August 15, 2022

Gabbing Geek

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Slightly Misplaced Comic Book Heroes Case File #223: Power Pack

Kids fighting evil? What can go wrong? Nothing, actually. This series was meant for kids.

A friend of mine is a big Power Pack fan.  I was half-tempted to ask him if he wanted to fill in for me with this column this week..but that makes me look lazy.

As it is, most of my exposure to Power Pack comes from stories where the older kids are off doing other things or some sort of weird parody thing, so let’s take a look into Marvel’s shortest superteam.

The Power Pack were a group of four siblings who gained superpowers from a dying alien horse-man, plus a spaceship they called Friday.  Having power over various powers of physics that laughed in the face of all of Newton’s laws, the original group was:

  • Alex Power, age 12, AKA Zero-G because he had gravity powers.
  • Julie Power, age 10, AKA Lightspeed because she could fly at high speeds and leave a rainbow in her wake
  • Jack Power, age 8, AKA Mass Master because he could control the density of himself and other things
  • Katie Power, age 5, AKA Energizer because she had energy powers.

And if that’s not clear enough, apparently they also later learned they could swap out and borrow each other’s powers and then they all took different codenames.  As such, I’ll probably just refer to them by their real names instead.

Now, with their awesome powers, the Power kids would fight the forces of evil, particularly the dead horse-man’s alien enemies, and they did this with the rarest ability for superhero kids imaginable:  they weren’t orphans.

Yes, the Powers’ parents were still alive and somehow completely in the dark about their kids’ superhero activities.

The Power Pack’s original comic run started in 1984 and ran until the early 90s.  What killed the series?  The same thing that ruined so many other comic book runs in the 90s:  someone tried to make it more adult and edgy.  While the Power Pack were never without drama, they were also still aimed at a younger audience.  That may explain why the parents were left in the dark, and James and Margaret Power weren’t the only parents who didn’t know what these kids were up to.  The foursome managed to befriend young Franklin Richards, and somehow Reed, Sue, and the rest of the Fantastic Four didn’t think there was anything “super” about the Powers family right away despite the fact the Power Pack didn’t wear masks and almost certainly had teamed up with other Marvel superheroes.  Franklin even joined the team as an honorary member codenamed Tattletale…which you’d think would mean his parents would have known but whatever.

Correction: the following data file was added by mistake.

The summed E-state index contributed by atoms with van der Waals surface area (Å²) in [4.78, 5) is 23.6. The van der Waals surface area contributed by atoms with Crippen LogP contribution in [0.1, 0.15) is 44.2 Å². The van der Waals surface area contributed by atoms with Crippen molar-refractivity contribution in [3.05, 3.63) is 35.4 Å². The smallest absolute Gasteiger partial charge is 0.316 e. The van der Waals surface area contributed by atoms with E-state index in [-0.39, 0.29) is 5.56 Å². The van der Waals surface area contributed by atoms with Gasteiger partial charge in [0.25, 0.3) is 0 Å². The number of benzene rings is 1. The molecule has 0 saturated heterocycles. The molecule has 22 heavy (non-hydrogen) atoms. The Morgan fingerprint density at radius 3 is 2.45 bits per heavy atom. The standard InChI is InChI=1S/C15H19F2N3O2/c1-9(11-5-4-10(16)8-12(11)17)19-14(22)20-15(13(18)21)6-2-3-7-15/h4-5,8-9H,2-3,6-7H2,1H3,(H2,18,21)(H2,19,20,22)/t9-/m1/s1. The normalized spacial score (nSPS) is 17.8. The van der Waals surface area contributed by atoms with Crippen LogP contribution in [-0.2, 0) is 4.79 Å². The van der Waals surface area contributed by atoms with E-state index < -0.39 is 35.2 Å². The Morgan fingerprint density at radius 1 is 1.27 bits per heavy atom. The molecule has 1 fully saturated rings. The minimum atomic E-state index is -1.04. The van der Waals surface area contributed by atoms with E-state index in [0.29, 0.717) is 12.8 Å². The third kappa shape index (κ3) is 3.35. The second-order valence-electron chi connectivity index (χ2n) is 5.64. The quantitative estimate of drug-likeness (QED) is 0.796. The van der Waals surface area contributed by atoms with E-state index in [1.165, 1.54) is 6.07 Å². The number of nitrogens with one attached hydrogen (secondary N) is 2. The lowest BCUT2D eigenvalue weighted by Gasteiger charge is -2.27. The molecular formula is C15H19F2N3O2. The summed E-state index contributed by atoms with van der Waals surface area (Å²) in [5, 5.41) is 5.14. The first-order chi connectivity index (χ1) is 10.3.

Now, it isn’t as if the Power Pack went away entirely.  They actually mostly grew up and sort of disbanded.  Alex became a teenager, joined the New Warriors for a while, and eventually became a member of Reed Richards’ Future Foundation with other kid geniuses.  Julie waffled back and forth between whether or not she wanted to be a superhero, and Jack and Katie…well, they exist.  Stories set in the future may feature the Powers, and Katie seems more likely to appear in those since she was the youngest.  And there was an X-Force annual that showed a future team line-up that included a girl named Francine Power, going by the codename Powerpax, but how she was related the other Powers wasn’t really elaborated on that much despite having a costume and powers reminiscent of the Power kids.

Now, I said before that my only exposure to the Power Pack was through parodies, and that’s still true.  Where have I seen them outside of solo appearances by the older kids (mostly Alex)?  Well, they were undead monsters who literally killed the superhero team Nextwave off between panels (as explained by the narration box) in a Marvel Zombies story, and the recent Infinity Warps showed the Powers children all crossed with the Punisher because why not?

Now, it turns out that Marvel has in recent years released some all-ages mini-series with the Power Pack, back in their original ages and often teaming up with folks like Spider-Man and Wolverine.  That’s a pretty good idea, all told.  And The Incredibles proved that juvenile superheroes can work out well when done right.  Maybe there should be some kind of live action version made at some point.

Except, it turns out there already was one back in 1991 in the form of a terrible, unsold pilot.  I’m sure I could find that if I wanted to, but I don’t, and the only reason I know about it is because YouTube personality Brad Jones reviewed it as his Cinema Snob character.  I have a weakness for a lot of YouTube comedy riffers, so I was a bit surprised to see that Power Pack had a pilot episode, and my aforementioned friend confirmed that he’d seen the real thing.  I’m posting the Snob’s review below, but if you are curious, just be aware that Snob does use NSFW language.

C’mon.  Surely the MCU can do better than that?

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